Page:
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Companies House reform: key changes and affected areas

Author: ICAEW Insights

Published: 25 Mar 2022

The government’s final response to previous consultations on Corporate Transparency and Register Reform sets out 58 changes across nine areas.

Following on from the introduction of the Economic Crime Transparency and Enforcement Act, the next major development in corporate transparency will be Companies House reform. 

With Companies House in need of modernisation, the government has been consulting with various bodies, including ICAEW, on the extent of these reforms. It issued its final White Paper on Corporate Transparency and Register Reform at the end of February.

This will involve some significant changes to filing requirements, including profit and loss accounts for small and micro entities.

ICAEW welcomes many of the measures set out in the government’s White Paper, says Sally Baker, Head of Corporate Reporting Policy for ICAEW. “They will benefit trade and the UK economy and will also help to combat economic crime. We particularly welcome reforms that improve the quality and value of financial information held on the register, including the introduction of mandatory digital filing and greater checks of the information being filed.”

Key changes include:

  • Filing deadlines will not be shortened at the moment, but legislation will be introduced to facilitate future changes.
  • Small companies will no longer have the option to prepare and file abridged accounts and will be required to file both their profit and loss account and directors’ report, ie, the option to file ‘filleted’ accounts will be removed.
  • Micro-entities will also be required to file their profit and loss account but will continue to have the option to not prepare or file a directors’ report.
  • Dormant companies will be required to file an eligibility statement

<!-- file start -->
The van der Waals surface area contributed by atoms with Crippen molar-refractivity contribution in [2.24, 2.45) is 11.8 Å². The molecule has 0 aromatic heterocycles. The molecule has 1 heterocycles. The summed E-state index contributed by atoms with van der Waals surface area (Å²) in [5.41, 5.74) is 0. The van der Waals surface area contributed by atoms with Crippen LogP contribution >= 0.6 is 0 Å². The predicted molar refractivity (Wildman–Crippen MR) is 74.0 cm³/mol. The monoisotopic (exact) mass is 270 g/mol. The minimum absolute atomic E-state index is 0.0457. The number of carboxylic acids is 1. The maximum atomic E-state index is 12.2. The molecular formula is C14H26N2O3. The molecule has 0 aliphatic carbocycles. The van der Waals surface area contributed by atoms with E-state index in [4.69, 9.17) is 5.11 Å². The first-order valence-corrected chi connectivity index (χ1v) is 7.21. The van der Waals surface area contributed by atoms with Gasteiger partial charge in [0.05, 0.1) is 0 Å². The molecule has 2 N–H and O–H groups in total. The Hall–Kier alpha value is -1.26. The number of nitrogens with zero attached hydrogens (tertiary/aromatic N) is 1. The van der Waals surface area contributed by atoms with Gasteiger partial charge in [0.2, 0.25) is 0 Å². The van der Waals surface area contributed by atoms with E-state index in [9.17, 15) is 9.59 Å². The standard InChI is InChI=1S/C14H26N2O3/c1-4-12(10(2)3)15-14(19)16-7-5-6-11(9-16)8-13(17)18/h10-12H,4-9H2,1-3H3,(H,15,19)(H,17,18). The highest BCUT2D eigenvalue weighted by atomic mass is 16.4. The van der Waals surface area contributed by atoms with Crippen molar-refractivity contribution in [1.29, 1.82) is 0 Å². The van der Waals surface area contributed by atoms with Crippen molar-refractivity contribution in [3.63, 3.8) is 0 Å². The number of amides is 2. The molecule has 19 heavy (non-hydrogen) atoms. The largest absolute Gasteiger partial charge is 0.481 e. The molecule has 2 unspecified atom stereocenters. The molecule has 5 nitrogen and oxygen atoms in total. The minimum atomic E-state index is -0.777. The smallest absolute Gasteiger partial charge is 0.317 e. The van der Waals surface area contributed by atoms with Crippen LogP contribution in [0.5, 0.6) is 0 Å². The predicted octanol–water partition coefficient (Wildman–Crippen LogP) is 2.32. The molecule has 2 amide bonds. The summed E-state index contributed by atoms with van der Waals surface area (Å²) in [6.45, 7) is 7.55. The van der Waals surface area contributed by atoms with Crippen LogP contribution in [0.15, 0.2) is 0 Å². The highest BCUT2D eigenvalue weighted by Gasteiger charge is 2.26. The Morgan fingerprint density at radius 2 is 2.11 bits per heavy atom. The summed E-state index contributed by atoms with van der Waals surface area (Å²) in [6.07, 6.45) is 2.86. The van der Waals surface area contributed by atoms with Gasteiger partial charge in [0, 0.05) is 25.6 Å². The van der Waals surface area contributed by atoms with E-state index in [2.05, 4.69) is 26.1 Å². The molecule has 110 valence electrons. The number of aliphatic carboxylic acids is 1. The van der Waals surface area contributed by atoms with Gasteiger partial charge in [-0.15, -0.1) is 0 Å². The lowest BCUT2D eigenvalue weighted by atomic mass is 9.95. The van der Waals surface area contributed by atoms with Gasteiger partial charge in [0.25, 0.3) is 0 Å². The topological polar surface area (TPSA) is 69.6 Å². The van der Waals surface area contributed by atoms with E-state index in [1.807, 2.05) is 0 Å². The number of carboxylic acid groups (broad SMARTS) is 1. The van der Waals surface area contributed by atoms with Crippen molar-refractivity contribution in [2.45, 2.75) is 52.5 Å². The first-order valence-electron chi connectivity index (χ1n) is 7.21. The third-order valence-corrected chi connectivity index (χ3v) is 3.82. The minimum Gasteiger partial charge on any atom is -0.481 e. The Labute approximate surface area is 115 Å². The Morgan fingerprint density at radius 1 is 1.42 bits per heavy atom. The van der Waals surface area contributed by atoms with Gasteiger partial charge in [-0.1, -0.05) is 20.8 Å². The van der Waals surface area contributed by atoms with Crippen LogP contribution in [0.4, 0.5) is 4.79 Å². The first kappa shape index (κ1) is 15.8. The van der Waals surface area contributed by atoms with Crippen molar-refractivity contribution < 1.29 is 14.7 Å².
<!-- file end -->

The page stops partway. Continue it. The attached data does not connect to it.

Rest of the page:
• All companies will be required to file accounts digitally, with full tagging.

“Having expressed concerns that shortening filing deadlines will have a detrimental effect on the quality of reporting, we are pleased to see that time periods to file accounts will not be reduced at this time,” says Baker. “We recognise the merits of financial information being as current as possible but this must be balanced with ensuring information is of high quality.”

Although ICAEW supported a review of the filing regimes for smaller companies, in particular the removal of the option to prepare abridged accounts, it did not support small and micro companies being required to file a profit and loss account on the public register. 

“While it’s a fundamental principle that companies afforded limited liability protection should be required to make certain information publicly available, the ability of a company to carry on its trade without serious prejudice must also be protected,” says Baker. “The publication of a company’s profit and loss account allows sensitive commercial information to be readily available to a company’s competitors.”

Although it will be some time before these measures come into effect, members should keep up to date with the changes on the horizon and discuss the implications with their clients. The Financial Reporting Faculty will continue to monitor developments and represent members’ views. Stay up to date with all the latest news and developments by visiting the Financial reporting news and insights page on a regular basis.

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